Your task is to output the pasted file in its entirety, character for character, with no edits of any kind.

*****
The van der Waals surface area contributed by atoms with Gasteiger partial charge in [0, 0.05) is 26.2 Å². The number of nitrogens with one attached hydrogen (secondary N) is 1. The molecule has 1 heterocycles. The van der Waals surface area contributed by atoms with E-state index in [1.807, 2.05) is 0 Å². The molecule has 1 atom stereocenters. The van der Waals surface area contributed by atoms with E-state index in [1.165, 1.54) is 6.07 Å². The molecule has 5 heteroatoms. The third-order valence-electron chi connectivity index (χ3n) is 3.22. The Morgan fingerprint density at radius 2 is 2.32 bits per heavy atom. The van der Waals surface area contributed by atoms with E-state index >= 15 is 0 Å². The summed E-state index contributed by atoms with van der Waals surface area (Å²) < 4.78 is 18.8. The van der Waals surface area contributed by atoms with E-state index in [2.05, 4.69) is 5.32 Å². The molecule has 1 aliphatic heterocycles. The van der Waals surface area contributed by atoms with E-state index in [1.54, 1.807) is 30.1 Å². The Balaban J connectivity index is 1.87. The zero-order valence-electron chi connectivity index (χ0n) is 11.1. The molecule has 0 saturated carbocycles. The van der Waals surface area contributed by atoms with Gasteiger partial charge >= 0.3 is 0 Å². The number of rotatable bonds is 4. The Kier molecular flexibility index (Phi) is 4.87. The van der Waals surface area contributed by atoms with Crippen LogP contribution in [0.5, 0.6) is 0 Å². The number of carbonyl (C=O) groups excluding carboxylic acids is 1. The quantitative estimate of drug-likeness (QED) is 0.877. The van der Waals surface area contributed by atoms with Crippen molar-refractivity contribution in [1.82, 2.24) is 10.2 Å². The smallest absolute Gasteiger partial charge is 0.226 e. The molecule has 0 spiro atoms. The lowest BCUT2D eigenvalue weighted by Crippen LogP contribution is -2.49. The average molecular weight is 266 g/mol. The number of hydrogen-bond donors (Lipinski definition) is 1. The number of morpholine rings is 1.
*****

The van der Waals surface area contributed by atoms with Gasteiger partial charge in [0, 0.05) is 26.2 Å². The number of nitrogens with one attached hydrogen (secondary N) is 1. The molecule has 1 heterocycles. The van der Waals surface area contributed by atoms with E-state index in [1.807, 2.05) is 0 Å². The molecule has 1 atom stereocenters. The van der Waals surface area contributed by atoms with E-state index in [1.165, 1.54) is 6.07 Å². The molecule has 5 heteroatoms. The third-order valence-electron chi connectivity index (χ3n) is 3.22. The Morgan fingerprint density at radius 2 is 2.32 bits per heavy atom. The van der Waals surface area contributed by atoms with E-state index >= 15 is 0 Å². The summed E-state index contributed by atoms with van der Waals surface area (Å²) < 4.78 is 18.8. The van der Waals surface area contributed by atoms with E-state index in [2.05, 4.69) is 5.32 Å². The molecule has 1 aliphatic heterocycles. The van der Waals surface area contributed by atoms with E-state index in [1.54, 1.807) is 30.1 Å². The Balaban J connectivity index is 1.87. The zero-order valence-electron chi connectivity index (χ0n) is 11.1. The molecule has 0 saturated carbocycles. The van der Waals surface area contributed by atoms with Gasteiger partial charge >= 0.3 is 0 Å². The number of rotatable bonds is 4. The Kier molecular flexibility index (Phi) is 4.87. The van der Waals surface area contributed by atoms with Crippen LogP contribution in [0.5, 0.6) is 0 Å². The number of carbonyl (C=O) groups excluding carboxylic acids is 1. The quantitative estimate of drug-likeness (QED) is 0.877. The van der Waals surface area contributed by atoms with Crippen molar-refractivity contribution in [1.82, 2.24) is 10.2 Å². The smallest absolute Gasteiger partial charge is 0.226 e. The molecule has 0 spiro atoms. The lowest BCUT2D eigenvalue weighted by Crippen LogP contribution is -2.49. The average molecular weight is 266 g/mol. The number of hydrogen-bond donors (Lipinski definition) is 1. The number of morpholine rings is 1.